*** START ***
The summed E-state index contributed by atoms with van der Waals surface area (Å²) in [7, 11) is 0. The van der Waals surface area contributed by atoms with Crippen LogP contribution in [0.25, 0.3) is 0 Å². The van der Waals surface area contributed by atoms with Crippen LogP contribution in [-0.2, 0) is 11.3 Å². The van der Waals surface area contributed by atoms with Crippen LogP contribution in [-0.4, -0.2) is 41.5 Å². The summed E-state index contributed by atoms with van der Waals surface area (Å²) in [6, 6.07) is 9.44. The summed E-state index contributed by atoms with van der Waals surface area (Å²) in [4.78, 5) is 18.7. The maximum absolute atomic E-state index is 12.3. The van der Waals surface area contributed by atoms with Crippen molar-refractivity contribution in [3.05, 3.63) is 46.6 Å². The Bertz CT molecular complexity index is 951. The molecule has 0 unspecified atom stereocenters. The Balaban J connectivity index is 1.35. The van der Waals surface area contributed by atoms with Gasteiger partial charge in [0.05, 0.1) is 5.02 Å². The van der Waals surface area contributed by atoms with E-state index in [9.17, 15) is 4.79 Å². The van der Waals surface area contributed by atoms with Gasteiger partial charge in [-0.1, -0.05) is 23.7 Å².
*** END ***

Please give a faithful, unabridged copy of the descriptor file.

The summed E-state index contributed by atoms with van der Waals surface area (Å²) in [7, 11) is 0. The van der Waals surface area contributed by atoms with Crippen LogP contribution in [0.25, 0.3) is 0 Å². The van der Waals surface area contributed by atoms with Crippen LogP contribution in [-0.2, 0) is 11.3 Å². The van der Waals surface area contributed by atoms with Crippen LogP contribution in [-0.4, -0.2) is 41.5 Å². The summed E-state index contributed by atoms with van der Waals surface area (Å²) in [6, 6.07) is 9.44. The summed E-state index contributed by atoms with van der Waals surface area (Å²) in [4.78, 5) is 18.7. The maximum absolute atomic E-state index is 12.3. The van der Waals surface area contributed by atoms with Crippen molar-refractivity contribution in [3.05, 3.63) is 46.6 Å². The Bertz CT molecular complexity index is 951. The molecule has 0 unspecified atom stereocenters. The Balaban J connectivity index is 1.35. The van der Waals surface area contributed by atoms with Gasteiger partial charge in [0.05, 0.1) is 5.02 Å². The van der Waals surface area contributed by atoms with E-state index in [9.17, 15) is 4.79 Å². The van der Waals surface area contributed by atoms with Gasteiger partial charge in [-0.1, -0.05) is 23.7 Å².